Veteran TV journalist Charles Sabine to speak at UF on Huntington’s disease and brain research
Media representatives are encouraged to call in advance. Valet parking is available at Shands at UF, 1600 SW Archer Road. For more information, call Czerne Reid at 352-273-5814 or email firstname.lastname@example.org.
Charles Sabine, a veteran Emmy award-winning NBC journalist, watched his father succumb to Huntington’s disease, a fatal genetic neurological disorder for which there is no treatment or cure. Now he is watching his brother die from the same disease in a gradual process of decline, and Sabine himself faces the same fate.
Since his diagnosis, Sabine has become a patient advocate and spokesman on Huntington’s disease and on freedom of scientific research.
Sabine will speak at the University of Florida at noon Friday, April 8, in a talk titled “A Patient’s Perspective: Why What you are Doing Matters and Why the Future will be a Collaboration.” The event will be held in the DeWeese Auditorium of the McKnight Brain Institute, 100 S. Newell Drive, Gainesville. Sabine’s visit is co-sponsored by Banyan Biomarkers Inc., Center of Innovative Research.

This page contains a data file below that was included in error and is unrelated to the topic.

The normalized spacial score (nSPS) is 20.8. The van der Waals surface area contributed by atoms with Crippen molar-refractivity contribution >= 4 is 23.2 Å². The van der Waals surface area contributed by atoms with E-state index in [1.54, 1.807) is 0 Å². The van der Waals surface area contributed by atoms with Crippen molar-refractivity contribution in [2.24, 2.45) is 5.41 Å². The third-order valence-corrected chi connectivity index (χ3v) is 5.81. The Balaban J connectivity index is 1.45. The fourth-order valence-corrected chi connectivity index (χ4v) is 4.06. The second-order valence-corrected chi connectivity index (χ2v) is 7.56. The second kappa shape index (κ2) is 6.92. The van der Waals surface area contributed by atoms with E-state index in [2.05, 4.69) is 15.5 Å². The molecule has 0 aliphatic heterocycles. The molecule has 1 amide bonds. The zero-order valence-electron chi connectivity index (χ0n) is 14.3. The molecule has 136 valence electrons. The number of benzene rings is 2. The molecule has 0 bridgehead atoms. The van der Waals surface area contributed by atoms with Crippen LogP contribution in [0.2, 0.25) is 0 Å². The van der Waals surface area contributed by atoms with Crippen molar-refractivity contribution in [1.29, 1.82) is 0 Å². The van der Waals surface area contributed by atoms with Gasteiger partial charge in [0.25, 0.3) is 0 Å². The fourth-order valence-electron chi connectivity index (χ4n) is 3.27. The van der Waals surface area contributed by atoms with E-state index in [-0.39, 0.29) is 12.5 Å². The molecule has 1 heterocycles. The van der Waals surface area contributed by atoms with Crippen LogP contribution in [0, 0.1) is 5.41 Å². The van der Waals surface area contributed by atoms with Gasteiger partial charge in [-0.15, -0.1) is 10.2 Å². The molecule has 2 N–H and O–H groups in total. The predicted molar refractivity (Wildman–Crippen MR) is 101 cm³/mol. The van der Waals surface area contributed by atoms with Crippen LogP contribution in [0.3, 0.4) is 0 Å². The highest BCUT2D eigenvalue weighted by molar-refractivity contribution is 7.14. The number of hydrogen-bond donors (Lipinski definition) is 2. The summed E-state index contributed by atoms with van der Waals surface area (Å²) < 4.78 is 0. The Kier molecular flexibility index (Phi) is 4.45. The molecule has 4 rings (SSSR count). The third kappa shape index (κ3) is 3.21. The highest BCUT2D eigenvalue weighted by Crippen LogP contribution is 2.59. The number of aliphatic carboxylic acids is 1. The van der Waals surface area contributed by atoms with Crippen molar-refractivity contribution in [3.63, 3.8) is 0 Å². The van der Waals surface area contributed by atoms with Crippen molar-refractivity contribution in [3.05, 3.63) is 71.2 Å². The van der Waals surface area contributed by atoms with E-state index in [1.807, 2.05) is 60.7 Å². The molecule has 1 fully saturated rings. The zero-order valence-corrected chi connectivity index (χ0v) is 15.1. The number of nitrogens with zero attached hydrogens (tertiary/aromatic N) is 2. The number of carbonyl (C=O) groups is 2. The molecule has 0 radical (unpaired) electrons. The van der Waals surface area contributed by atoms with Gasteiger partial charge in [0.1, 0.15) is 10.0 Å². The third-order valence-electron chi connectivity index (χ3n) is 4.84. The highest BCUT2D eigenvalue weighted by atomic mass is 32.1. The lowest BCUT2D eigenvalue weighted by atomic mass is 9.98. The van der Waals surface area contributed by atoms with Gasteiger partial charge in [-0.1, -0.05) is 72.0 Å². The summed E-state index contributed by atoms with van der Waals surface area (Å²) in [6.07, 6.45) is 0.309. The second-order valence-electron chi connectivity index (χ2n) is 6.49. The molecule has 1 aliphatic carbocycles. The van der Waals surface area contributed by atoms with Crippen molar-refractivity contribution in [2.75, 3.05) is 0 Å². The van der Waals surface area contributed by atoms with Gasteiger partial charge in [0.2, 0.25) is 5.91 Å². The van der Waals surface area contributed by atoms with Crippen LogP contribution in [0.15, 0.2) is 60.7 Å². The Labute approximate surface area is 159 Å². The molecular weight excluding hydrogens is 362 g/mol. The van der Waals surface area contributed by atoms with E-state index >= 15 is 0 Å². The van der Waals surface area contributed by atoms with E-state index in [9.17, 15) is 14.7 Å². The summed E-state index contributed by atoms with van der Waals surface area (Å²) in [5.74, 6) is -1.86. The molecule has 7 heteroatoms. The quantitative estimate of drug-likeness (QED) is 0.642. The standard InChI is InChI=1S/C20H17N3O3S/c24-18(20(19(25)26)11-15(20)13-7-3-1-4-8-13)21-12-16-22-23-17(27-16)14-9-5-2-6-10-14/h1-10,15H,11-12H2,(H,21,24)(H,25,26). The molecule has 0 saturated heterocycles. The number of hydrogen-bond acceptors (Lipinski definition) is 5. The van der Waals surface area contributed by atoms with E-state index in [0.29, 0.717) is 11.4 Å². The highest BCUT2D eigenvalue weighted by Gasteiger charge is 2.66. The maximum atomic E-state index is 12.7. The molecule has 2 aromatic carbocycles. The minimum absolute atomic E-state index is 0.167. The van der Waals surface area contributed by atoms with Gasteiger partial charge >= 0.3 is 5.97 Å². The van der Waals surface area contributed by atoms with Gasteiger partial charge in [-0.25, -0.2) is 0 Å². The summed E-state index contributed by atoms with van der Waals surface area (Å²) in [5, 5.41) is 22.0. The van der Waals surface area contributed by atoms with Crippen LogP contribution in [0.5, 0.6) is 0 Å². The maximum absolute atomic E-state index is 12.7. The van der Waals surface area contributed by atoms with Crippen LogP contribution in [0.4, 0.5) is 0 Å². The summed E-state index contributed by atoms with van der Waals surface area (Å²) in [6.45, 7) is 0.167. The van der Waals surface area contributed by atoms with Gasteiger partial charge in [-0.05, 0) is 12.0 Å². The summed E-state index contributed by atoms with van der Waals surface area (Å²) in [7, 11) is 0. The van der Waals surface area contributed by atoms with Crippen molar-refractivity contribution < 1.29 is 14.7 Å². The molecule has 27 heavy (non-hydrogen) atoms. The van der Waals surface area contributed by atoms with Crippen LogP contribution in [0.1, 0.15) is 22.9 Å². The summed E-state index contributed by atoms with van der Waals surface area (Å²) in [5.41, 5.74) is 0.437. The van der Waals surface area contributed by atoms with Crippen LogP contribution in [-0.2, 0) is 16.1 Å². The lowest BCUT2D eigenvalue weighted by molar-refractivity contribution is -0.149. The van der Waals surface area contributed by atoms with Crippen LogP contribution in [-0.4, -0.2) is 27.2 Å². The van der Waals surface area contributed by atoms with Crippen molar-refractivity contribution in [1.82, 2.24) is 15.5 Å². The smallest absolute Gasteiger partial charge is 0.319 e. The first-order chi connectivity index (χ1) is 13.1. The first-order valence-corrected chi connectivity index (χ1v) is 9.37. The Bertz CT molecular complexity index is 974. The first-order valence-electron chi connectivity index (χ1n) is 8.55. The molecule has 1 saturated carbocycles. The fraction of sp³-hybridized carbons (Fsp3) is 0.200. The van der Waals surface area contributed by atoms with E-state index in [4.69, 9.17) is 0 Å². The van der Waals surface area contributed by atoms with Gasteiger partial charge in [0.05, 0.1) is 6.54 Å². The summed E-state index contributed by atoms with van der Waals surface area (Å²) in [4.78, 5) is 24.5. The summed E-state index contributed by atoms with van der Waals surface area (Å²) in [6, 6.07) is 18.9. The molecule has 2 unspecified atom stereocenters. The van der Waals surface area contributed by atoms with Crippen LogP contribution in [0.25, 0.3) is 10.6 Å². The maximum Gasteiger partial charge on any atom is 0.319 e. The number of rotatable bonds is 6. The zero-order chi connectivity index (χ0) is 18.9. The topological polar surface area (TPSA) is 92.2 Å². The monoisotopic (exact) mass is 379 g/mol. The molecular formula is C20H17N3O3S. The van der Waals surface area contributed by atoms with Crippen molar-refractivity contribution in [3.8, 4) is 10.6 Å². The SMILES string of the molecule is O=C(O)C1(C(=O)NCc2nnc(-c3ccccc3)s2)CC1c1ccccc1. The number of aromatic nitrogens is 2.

Sabine, who has covered 12 wars and several natural disasters, has gone on location in many countries, including Iraq, Afghanistan, Rwanda, Bosnia, Haiti and Northern Ireland, to cover most of the major international news events of the last quarter of a century. People he met during those experiences have taught him about just how resilient the human spirit is in the face of tragedy, he said.
“I learned that humility is the greatest virtue that we can have — none of us is immune from disease or disaster,” he said.
His own life and those of the patients for whom he advocates are now teaching him about the hardiness of the human spirit in the face of mortality. He is on a mission to encourage scientists who are working on potential treatments for brain disorders and to let them know just how much their work means to him and to other patients.
“What they are doing in their labs matters to us more than they will ever know, because in a world of total darkness, the faintest glimmer of light emboldens the human spirit to go on,” Sabine said.
He champions the idea of collaboration among researchers and the patients who stand to benefit from their discoveries. Patients must become involved in clinical trials and other scientific efforts, he said. In so doing, not only do they help advance research efforts, but they also give scientists the kind of personal contact that can be the incentive to go on even when their work seems to hit a dead end.
“It’s what Darwin called the noblest human virtue — that of balance between those who need help and those who can give help,” Sabine said. “That’s what sets us apart as the human race.”